Suppose that we are given a random variables $x$ that is uniformly distributed on the interval $[-1,1]$. We are also given $y$ that is uniformly distributed on $[-1,3]$. Find the expected value of $E(\frac{x}{y})$ assuming that $x$ and $y$ are independent.


The distribution functions for $x$ and $y$ is: \begin{eqnarray*} f_x(x) &=& \frac{1}{2} \\ f_y(y) &=& \frac{1}{4} \\ \end{eqnarray*} Now for the expected value. \begin{eqnarray*} E(\frac{x}{y}) &=& \int_{-1}^{1} \int_{-1}^{3} { \frac{x}{8y} } dy dx = \int_{-1}^{1} \frac{x}{8} \ln{|y|} \Big|_{y = -1}^{ y = 3} dx \\ E(\frac{x}{y}) &=& \int_{-1}^{1} \frac{(\ln3)x}{8} dx \\ E(\frac{x}{y}) &=& 0 \\ \end{eqnarray*}

Is my solution correct? I am concerned that I have a problem because the function I am integrating is dividing by $0$ when $y = 0$.


  • $\begingroup$ $\mathsf E(X/Y) = \iint \frac x y f_X(x) f_Y(y) \operatorname d(x,y) = \int_{-1}^1\int_{-1}^3 \frac{x}{8y}\operatorname d y \operatorname dx$ $\endgroup$ – Graham Kemp Sep 6 '16 at 21:06
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    $\begingroup$ Unfortunately, $E\left(\frac{X}Y\right)$ exists if and only if $E\left(\left|\frac{X}Y\right|\right)$ is finite, and in any case $E\left(\left|\frac{X}Y\right|\right)=E(|X|)\cdot E\left(\frac{1}{|Y|}\right)$ by independence, so one must first check that the two last expectations are finite before embarking on senseless computations. Now, $$E\left(\frac{1}{|Y|}\right)=\frac14\int_{-1}^3\frac1{|y|}dy$$ diverges hence $E\left(\frac{X}Y\right)$ does not exist. $\endgroup$ – Did Sep 6 '16 at 21:43

$f_X(x)= \tfrac 1 2~\mathbf 1_{-1\leq x\leq 1}$

$f_Y(y)= \tfrac 1 4~\mathbf 1_{-1\leq x\leq 3}$

$\mathsf E(X)=\int_{-1}^1\int_{-1}^3 \frac{x}{8y}\operatorname d y\operatorname dx$

But otherwise okay.

However, as your suspected, that one point does cause problems.   As Did points out, the existence of any $\mathsf E(Z)$ requires $\mathsf E(\lvert{Z}\rvert)$ to be finite.   So even though the above integral is zero, it is not the actual solution.

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    $\begingroup$ This is wrong. Actually, $E\left(\frac{X}Y\right)$ does not exist. $\endgroup$ – Did Sep 6 '16 at 21:44
  • $\begingroup$ Is the sum of the two integrals 0 because you are subtracting infinity from infinity? $\endgroup$ – Bob Sep 6 '16 at 21:53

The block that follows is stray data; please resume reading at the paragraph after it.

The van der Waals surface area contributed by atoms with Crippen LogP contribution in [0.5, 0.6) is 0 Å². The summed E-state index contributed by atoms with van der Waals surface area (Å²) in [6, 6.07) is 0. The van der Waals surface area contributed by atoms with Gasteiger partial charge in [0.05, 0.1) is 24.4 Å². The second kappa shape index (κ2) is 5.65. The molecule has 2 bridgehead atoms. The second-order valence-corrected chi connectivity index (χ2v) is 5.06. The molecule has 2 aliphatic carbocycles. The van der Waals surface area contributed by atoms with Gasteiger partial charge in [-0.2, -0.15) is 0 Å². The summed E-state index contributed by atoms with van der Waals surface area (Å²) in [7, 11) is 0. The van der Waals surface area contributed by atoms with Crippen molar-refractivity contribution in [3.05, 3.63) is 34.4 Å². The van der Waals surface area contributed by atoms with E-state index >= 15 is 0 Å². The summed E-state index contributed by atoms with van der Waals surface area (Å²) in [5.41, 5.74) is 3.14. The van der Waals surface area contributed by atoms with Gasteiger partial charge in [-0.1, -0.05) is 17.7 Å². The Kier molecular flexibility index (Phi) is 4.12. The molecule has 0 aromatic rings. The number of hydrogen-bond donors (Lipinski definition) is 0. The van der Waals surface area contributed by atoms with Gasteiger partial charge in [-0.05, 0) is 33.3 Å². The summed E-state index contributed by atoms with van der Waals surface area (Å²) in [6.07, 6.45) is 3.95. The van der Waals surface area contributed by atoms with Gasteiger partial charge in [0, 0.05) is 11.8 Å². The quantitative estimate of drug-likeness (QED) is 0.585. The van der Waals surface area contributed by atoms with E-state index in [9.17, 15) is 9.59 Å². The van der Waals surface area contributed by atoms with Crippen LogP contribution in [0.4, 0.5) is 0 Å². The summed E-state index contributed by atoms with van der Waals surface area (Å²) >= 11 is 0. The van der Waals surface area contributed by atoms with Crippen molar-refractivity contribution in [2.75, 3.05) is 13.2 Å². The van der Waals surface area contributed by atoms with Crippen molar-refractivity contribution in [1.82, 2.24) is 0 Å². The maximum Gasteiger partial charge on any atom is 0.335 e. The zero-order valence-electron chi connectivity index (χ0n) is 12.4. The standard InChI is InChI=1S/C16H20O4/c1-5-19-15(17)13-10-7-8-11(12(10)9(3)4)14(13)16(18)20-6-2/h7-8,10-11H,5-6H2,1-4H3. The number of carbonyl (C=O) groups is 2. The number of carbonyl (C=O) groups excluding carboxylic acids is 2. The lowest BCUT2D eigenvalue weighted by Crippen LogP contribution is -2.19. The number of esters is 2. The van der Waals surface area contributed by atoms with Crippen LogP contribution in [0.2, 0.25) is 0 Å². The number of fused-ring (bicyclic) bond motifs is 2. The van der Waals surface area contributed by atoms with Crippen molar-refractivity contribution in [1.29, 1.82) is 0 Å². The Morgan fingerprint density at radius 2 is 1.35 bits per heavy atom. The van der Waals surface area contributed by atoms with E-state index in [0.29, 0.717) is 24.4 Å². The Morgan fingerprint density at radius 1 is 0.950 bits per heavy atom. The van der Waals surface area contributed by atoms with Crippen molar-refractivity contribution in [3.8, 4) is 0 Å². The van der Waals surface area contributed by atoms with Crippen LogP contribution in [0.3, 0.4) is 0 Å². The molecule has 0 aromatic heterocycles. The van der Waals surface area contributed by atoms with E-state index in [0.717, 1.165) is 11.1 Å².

• $\begingroup$ Did, can you explain or prove your position that the expected value of $E(\frac{X}{Y})$ does not exist? $\endgroup$ – Bob Sep 6 '16 at 21:55
  • $\begingroup$ The integral is not zero but instead diverges. $\endgroup$ – Stefan Hansen Sep 7 '16 at 9:37
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    $\begingroup$ @Bob Not "my position", but a fact, explained at length in a comment on main posted one hour before you asked for an explanation. $\endgroup$ – Did Sep 7 '16 at 11:48

Your distribution functions are incorrect. Using your function, if we plug in $0$ to $f_x(x)$ we get $0$. This would imply that the probability of $x$ being less than $0$ is $0$, but with a uniform distribution on $[-1,1]$, it should be $1$, since "half" the values possible are below $0$.

You should instead get functions constant over the intervals where the random variables can hold values. See if you can figure them out. If not, comment and I will add something.

Also, I realize I didn't read the other parts of your answer very carefully. As Did points out you do not have a well-defined expected value. Unfortunately the manner in which you calculate the integral uses Fubini's theorem which does not apply, as he says, when the integral of the absolute value of each of the positive and negative parts of your function are infinite (which in this case, they are).


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